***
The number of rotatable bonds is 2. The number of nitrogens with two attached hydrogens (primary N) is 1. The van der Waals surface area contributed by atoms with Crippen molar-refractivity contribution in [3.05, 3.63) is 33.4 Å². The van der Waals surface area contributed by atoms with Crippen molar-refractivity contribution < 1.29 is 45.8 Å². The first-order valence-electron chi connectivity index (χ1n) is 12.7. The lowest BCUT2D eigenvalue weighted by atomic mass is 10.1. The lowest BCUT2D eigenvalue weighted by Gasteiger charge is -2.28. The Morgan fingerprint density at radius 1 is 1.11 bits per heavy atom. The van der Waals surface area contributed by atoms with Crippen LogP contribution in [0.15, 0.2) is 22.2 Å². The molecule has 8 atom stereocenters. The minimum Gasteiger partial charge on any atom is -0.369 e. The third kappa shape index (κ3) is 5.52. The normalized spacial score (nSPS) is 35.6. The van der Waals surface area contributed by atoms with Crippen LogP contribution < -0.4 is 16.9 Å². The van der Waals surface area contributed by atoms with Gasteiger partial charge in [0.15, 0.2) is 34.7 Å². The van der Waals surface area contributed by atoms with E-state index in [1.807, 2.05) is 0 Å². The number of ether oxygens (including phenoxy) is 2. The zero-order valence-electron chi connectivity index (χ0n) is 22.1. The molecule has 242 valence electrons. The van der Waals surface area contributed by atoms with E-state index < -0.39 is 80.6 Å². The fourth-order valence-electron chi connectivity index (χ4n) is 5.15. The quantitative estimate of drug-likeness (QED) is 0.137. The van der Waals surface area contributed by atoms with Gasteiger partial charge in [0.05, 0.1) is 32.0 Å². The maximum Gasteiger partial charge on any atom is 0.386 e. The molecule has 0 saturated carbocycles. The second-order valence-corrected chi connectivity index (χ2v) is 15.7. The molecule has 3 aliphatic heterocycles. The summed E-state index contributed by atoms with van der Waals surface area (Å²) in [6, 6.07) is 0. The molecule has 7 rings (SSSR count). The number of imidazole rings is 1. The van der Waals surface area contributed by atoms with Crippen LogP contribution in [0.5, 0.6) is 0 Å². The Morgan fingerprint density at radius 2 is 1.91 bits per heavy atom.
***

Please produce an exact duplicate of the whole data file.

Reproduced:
The number of rotatable bonds is 2. The number of nitrogens with two attached hydrogens (primary N) is 1. The van der Waals surface area contributed by atoms with Crippen molar-refractivity contribution in [3.05, 3.63) is 33.4 Å². The van der Waals surface area contributed by atoms with Crippen molar-refractivity contribution < 1.29 is 45.8 Å². The first-order valence-electron chi connectivity index (χ1n) is 12.7. The lowest BCUT2D eigenvalue weighted by atomic mass is 10.1. The lowest BCUT2D eigenvalue weighted by Gasteiger charge is -2.28. The Morgan fingerprint density at radius 1 is 1.11 bits per heavy atom. The van der Waals surface area contributed by atoms with Crippen LogP contribution in [0.15, 0.2) is 22.2 Å². The molecule has 8 atom stereocenters. The minimum Gasteiger partial charge on any atom is -0.369 e. The third kappa shape index (κ3) is 5.52. The normalized spacial score (nSPS) is 35.6. The van der Waals surface area contributed by atoms with Crippen LogP contribution < -0.4 is 16.9 Å². The van der Waals surface area contributed by atoms with Gasteiger partial charge in [0.15, 0.2) is 34.7 Å². The van der Waals surface area contributed by atoms with E-state index in [1.807, 2.05) is 0 Å². The number of ether oxygens (including phenoxy) is 2. The zero-order valence-electron chi connectivity index (χ0n) is 22.1. The molecule has 242 valence electrons. The van der Waals surface area contributed by atoms with E-state index < -0.39 is 80.6 Å². The fourth-order valence-electron chi connectivity index (χ4n) is 5.15. The quantitative estimate of drug-likeness (QED) is 0.137. The van der Waals surface area contributed by atoms with Gasteiger partial charge in [0.05, 0.1) is 32.0 Å². The maximum Gasteiger partial charge on any atom is 0.386 e. The molecule has 0 saturated carbocycles. The second-order valence-corrected chi connectivity index (χ2v) is 15.7. The molecule has 3 aliphatic heterocycles. The summed E-state index contributed by atoms with van der Waals surface area (Å²) in [6, 6.07) is 0. The molecule has 7 rings (SSSR count). The number of imidazole rings is 1. The van der Waals surface area contributed by atoms with Crippen LogP contribution in [0.5, 0.6) is 0 Å². The Morgan fingerprint density at radius 2 is 1.91 bits per heavy atom.